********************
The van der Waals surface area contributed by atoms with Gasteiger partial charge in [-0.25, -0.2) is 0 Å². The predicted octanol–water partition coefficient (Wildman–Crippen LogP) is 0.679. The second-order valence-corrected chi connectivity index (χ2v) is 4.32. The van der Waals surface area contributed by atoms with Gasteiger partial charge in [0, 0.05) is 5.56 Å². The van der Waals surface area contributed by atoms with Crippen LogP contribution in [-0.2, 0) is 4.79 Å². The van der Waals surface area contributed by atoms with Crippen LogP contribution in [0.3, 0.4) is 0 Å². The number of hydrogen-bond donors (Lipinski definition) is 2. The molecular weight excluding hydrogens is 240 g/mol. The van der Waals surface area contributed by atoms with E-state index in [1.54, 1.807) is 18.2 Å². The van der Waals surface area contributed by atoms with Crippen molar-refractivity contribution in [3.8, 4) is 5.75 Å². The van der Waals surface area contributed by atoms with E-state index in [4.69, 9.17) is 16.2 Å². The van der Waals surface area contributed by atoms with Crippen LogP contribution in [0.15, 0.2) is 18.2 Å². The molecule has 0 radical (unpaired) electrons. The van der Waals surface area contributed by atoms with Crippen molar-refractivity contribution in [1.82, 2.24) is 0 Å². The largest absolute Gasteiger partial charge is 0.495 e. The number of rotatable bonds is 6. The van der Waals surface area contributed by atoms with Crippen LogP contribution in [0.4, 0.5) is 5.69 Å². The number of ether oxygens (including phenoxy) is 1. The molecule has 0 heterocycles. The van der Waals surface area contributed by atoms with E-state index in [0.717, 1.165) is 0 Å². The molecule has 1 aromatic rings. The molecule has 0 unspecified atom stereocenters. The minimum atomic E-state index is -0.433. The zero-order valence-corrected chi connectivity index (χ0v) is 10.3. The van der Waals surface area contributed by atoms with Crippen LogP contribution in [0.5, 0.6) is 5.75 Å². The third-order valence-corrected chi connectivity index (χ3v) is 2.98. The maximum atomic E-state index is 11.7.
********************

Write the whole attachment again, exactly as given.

The van der Waals surface area contributed by atoms with Gasteiger partial charge in [-0.25, -0.2) is 0 Å². The predicted octanol–water partition coefficient (Wildman–Crippen LogP) is 0.679. The second-order valence-corrected chi connectivity index (χ2v) is 4.32. The van der Waals surface area contributed by atoms with Gasteiger partial charge in [0, 0.05) is 5.56 Å². The van der Waals surface area contributed by atoms with Crippen LogP contribution in [-0.2, 0) is 4.79 Å². The van der Waals surface area contributed by atoms with Crippen LogP contribution in [0.3, 0.4) is 0 Å². The number of hydrogen-bond donors (Lipinski definition) is 2. The molecular weight excluding hydrogens is 240 g/mol. The van der Waals surface area contributed by atoms with E-state index in [1.54, 1.807) is 18.2 Å². The van der Waals surface area contributed by atoms with Crippen molar-refractivity contribution in [3.8, 4) is 5.75 Å². The van der Waals surface area contributed by atoms with E-state index in [4.69, 9.17) is 16.2 Å². The van der Waals surface area contributed by atoms with Crippen LogP contribution in [0.15, 0.2) is 18.2 Å². The molecule has 0 radical (unpaired) electrons. The van der Waals surface area contributed by atoms with Crippen molar-refractivity contribution in [1.82, 2.24) is 0 Å². The largest absolute Gasteiger partial charge is 0.495 e. The number of rotatable bonds is 6. The van der Waals surface area contributed by atoms with Crippen LogP contribution in [0.4, 0.5) is 5.69 Å². The number of ether oxygens (including phenoxy) is 1. The molecule has 0 heterocycles. The van der Waals surface area contributed by atoms with E-state index in [0.717, 1.165) is 0 Å². The molecule has 1 aromatic rings. The molecule has 0 unspecified atom stereocenters. The minimum atomic E-state index is -0.433. The zero-order valence-corrected chi connectivity index (χ0v) is 10.3. The van der Waals surface area contributed by atoms with Crippen LogP contribution in [0.5, 0.6) is 5.75 Å². The third-order valence-corrected chi connectivity index (χ3v) is 2.98. The maximum atomic E-state index is 11.7.